The term ‘slag’ is applied to two main types of industrial materials: unprocessed waste from mining operations and process residues from metal-winning and refining. A new report from Smithers Apex focuses on the most important slags from metal-winning and refining: ferrous slags and residues from the iron and steel industry.
The Future of Ferrous Slag to 2025 examines the factors affecting ferrous slag production to provide a basis for forecasting the quantities likely to be produced up to the year 2025. It looks at current and possible future applications of slag and describes the trends in regulations affecting the market.
In the past, most slags were regarded as waste and disposed of as such, in dumps close to steelworks. As the size of these dumps increased at an alarming rate in industrial areas, ways of treating slags were devised to make them suitable for use in a variety of applications, leaving only a small proportion to be disposed of as true waste.
The first by-product, and still among the most important, was crushed crystalline slag – used as ballast, or aggregate in the place of crushed rock or gravel, predominantly in road making. The most valuable by-product is the result of super-cooling liquid slag as it leaves a blast furnace (or from similar ironmaking equipment). Super-cooling results in a granular, non-crystalline, amorphous material, referred to as granulated blast furnace slag or GBS/GBFS.
The current potential market supply of blast furnace slag is estimated to be 446.8 million tonnes, of which almost 295–300 million tonnes is GBS. The making of steel from blast furnace iron through oxygen conversion (or basic oxygen furnace, BOF) contributes a further 140–145 million tonnes of slag, and the alternative route to steelmaking through electric arc furnaces (EAF) supplies more than 50 million tonnes.
Figure 1: World EAF output, 2009-14 (‘000 tonnes)
Source: Worldsteel and Smithers estimates (*includes Turkey)
According to the report, the total output of ferrous slag is expected to increase only slowly, or to stagnate and decline marginally, because EAF steelmaking capacity is expected to grow faster than BF-BOF steelmaking capacity. This effect can already be seen in the US, where the tonnage of steel produced by EAF works overtook the tonnage produced by BF-BOF works in the 1990s. Since then, further decline in BF-BOF output has led cement and aggregate companies to start importing slag and to invest in new coastal slag treatment installations dependent entirely on imported supplies.
Changes in the Chinese steel industry will contribute substantially to this rising share of EAF steel in world supply. China produces half of world crude steel and BF-BOF steelworks account for over 80% of China’s steel output. The Chinese government is campaigning to replace small and inefficient steelworks with EAF installations.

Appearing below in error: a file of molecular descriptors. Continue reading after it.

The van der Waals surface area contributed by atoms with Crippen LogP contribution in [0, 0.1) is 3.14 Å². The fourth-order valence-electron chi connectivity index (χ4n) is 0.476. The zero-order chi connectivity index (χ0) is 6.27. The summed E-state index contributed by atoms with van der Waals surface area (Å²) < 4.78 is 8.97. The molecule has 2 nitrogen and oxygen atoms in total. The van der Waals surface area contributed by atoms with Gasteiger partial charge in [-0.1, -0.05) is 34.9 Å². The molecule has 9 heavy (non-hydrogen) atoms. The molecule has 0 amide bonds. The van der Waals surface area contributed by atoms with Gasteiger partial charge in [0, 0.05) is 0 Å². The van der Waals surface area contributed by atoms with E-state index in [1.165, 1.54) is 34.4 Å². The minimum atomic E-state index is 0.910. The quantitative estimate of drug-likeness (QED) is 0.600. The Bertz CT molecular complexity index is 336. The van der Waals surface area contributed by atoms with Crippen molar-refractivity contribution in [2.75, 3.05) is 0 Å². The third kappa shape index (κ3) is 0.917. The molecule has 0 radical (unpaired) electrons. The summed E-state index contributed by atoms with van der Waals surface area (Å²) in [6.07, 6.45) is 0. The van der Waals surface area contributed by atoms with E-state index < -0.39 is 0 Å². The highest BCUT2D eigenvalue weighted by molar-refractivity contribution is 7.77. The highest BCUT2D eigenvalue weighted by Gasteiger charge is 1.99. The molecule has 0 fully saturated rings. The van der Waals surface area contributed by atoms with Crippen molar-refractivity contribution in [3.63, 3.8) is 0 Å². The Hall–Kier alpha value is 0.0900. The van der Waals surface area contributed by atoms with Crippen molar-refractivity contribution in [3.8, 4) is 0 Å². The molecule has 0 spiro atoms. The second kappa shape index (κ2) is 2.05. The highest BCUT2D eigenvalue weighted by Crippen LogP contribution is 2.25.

In the current market it is estimated that total production of ferrous slag of all types amounts to $24.5 billion. While it is possible that supply will increase only slowly, if at all, there is growing demand for slag products, which is likely to ensure that the value per tonne of slag products will increase. The growth in demand has been accelerated by environmental legislation and by direct intervention from governments and international bodies.
Ferrous slag is not only a by-product, but it can also be used as a substitute for products that have high environmental impact. For example, GBS is valued as a substitute for cement clinker. Other products of ferrous slag act as filtering agents for purifying water, for enhancing the productivity of land and for improving marine environments. Slag also provides an insulation material that can replace toxic asbestos.
Demand for slag products has been affected by market cycles. The collapse of construction activity in Europe, as a consequence of the financial crisis, reduced sales of slag for cement and aggregate use. Over the medium term there is every prospect that demand will outrun supply. Currently GGBS meets only an estimated 17% of world cement supply. Slag products as aggregate substitutes meet only 1–1.5% of total demand. These are the largest items of supply; the market share of slag is equally small in the markets served by smaller tonnage slag products (such as filtering gravels and soil improvers).
While environmental considerations potentially extend the market for ferrous slag, realisation of new market opportunities depends on clearing away technical barriers that have hindered the use of some slag products in the past; and on revising regulatory systems, so as to acknowledge the difference between unusable or positively toxic wastes and residues that are essentially by-products.
The Future of Ferrous Slag to 2025 is available now for £4,200. For more information, please contact Stephen Hill on +44 (0)1372 802025 or at firstname.lastname@example.org